"In this situation I continued from September 1757, to January 1758, when the Vinerian Professor of Oxford began to read a course of lectures upon the Common Law, I resolved to set out for that place, not through any desire I had to attend the lectures, for I had no heart for any such thing—but because I knew I should have chambers to myself in college, and thereby have an opportunity of being much alone, and of giving way to those thoughts with which my heart was big, as also of seeking the Lord with greater diligence, if perhaps I might find Him. Accordingly, when I arrived at the University, though to save appearances I dragged my body to several of the lectures, yet my poor heavy-laden soul engrossed all my attention; and so sharp was the spiritual anguish I labored under, that I scarcely saw a beggar in the streets—but I envied his happiness, and would most gladly have changed situations with him, had it been in my power. O, thought I, these happy souls have yet an offer of mercy, and a door of hope open to them—but it is not so with me; I have rejected God so long, that now God has rejected me as he did Saul; my day of grace is past, irrevocably past, and I have forever shut myself out of all the promises.

"All this while, one thing that greatly astonished me was to see the world about me so careless and unconcerned, especially many that were twice my age among the Doctors of Divinity, and Fellows of the College. Surely, thought I, these people must be infatuated indeed, thus to mind earthly things and to follow the lusts of the flesh, when an eternity of happiness or misery is before them, when they know not how short a time they have to live, and their everlasting state depends on the present moment.

"It was now the season of Lent, the first or second Sunday in which, the sacrament of the Lord's Supper is always administered in Magdalen College Chapel. I therefore besought the Lord with strong cryings, that He would vouchsafe me some token for good, some sense of His love towards me, and willingness to be reconciled to me, that I might wait upon Him at His table without distraction, and partake of those blessings which that ordinance is instituted to convey to the souls of true believers.

"And O, forever and forever blessed be His Holy Name, He did not reject the prayer of the poor destitute; He heard me at the time the storm fell upon me, and I make no doubt had heard, and in His purpose at least, answered me, from the first day He inclined my heart to understand and to seek after Him. But He knew better than I did myself, when it was fit to speak peace to my soul, and therefore waited that He might be gracious unto me.

First, in order to convince me the more deeply of the exceeding sinfulness of sin, and of the desert thereof.

Secondly, to show me more experimentally my own weakness and the insufficiency of any righteousness of my own to recommend me to His favor.

Thirdly, to make me prize more highly, and hunger and thirst more earnestly for Jesus Christ, and the salvation that is in Him.

These ends being in some measure answered, on Saturday, February 18, 1758, to the best of my remembrance, the night before the sacrament it pleased the Lord, after having given me for a few days before some taste of His love, first to bring me into a composed frame of spirit, and then to convey such a thorough sense of His pardoning grace and mercy to my poor soul, that I, who was but just before trembling upon the brink of despair, did now rejoice with joy unspeakable and full of glory! The love of God was shed abroad in my heart through the Holy Spirit who was given unto me, even that perfect love which casts out fear; and the Spirit itself bore witness with my spirit that I was a child of God.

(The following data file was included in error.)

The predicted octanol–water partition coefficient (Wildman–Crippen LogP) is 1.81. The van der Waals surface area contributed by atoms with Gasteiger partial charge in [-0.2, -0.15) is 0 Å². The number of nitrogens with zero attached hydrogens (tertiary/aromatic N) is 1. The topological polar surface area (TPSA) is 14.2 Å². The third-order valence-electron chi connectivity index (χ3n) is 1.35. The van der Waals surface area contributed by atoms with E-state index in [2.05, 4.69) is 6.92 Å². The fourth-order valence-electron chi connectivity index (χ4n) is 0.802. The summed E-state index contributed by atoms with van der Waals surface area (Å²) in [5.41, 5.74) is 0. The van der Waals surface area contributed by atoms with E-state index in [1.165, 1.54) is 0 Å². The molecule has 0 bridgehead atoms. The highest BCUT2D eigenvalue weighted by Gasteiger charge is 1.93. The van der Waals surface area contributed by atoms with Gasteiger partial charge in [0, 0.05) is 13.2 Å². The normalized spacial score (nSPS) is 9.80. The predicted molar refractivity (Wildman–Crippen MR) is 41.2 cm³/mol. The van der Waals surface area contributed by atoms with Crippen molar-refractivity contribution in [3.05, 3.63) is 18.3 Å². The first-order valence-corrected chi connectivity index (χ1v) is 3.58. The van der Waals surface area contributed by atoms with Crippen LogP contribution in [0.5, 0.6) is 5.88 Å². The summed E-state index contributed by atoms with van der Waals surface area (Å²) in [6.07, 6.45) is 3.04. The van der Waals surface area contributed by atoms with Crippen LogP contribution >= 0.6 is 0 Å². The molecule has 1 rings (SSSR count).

"For some time after these sensible manifestations of God's love were withdrawn, my mind was composed and my hope lively; but I had still, at seasons, secret misgivings and many doubts as to the reality of my conversion, which put me seriously to examine my state, whether the Scripture marks of a work of grace were really to be found in me or not; and in these examinations I had great help from those excellent books, William Guthrie's Trial of a Saving Interest in Christ, and Anthony Palmer's Gospel New Creature. Add to this, that being now in London, I had there the opportunity of hearing that faithful minister of Christ, the Rev. William Romaine, whose discourses were so exactly descriptive of and adapted to my own experience, that they afforded me a good confirmation that I was indeed passed from death unto life, and from the power of Satan unto God.

"During my stay in London, it pleased God to make me acquainted with many of His people, to whom my heart was immediately knit with the closest affection; yes, so great was my love to all those in whom I discerned the divine image of the Lord Jesus, that the yearnings of Joseph's heart towards his brethren will but very faintly express it. Be they who or what they would, high or low, rich or poor, ignorant or learned, it mattered not; if I had reason to believe they were born of God and made partakers of a divine nature, they were equally dear to me; my heart was open to receive them without reserve, and I enjoyed the sweetest fellowship and communion with them, while all other company was insipid and irksome.

"For about two years after this, I was in a good measure relieved from those piercing terrors and that deep distress with which I was before overwhelmed. This, you will say, was living upon frames and experiences, more than upon the exceeding great and precious promises made to returning sinners in Christ Jesus. It is true it was so, and of this God soon convinced me; for I now began to doubt whether these great comforts I had set so high a value upon, might not be all delusion, or proceed from the workings of my own spirit; and if so, my case was just as bad as ever. My day of grace might still be past, and nothing yet remain for me but 'a fearful looking for of judgment and fiery indignation'. (Heb 10:27)

"This was in April, 1759, soon after my return from London into Shropshire, where I had not been long before I wrote to Mr. Fletcher, giving him an account of my state. After this it pleased the Lord to remove my burden, and to exchange these sharp terrors of the spirit of bondage for the sweet reviving comforts of the spirit of adoption, showing me the rich treasures of Gospel promises, and that they, and not my own frames, were to be the ground of my hope and my stay in every time of need. Since this time, I may say with Cowper, that my soul has never experienced the like extremity of terror; and though I have had many ups and downs, many grievous temptations and sharp conflicts, much aridity of soul, deadness, and strong corruptions to fight against—yet have I always found the Lord to be a very present help in trouble; His grace has been sufficient for me in every hour of need, and I doubt not but all His dealings with me, however thwarting to my own ideas of what was fit and necessary for me, have some way or other been subservient to my spiritual interest, since His most sure promise is that all things work together for good to those who love God and are called according to His purpose."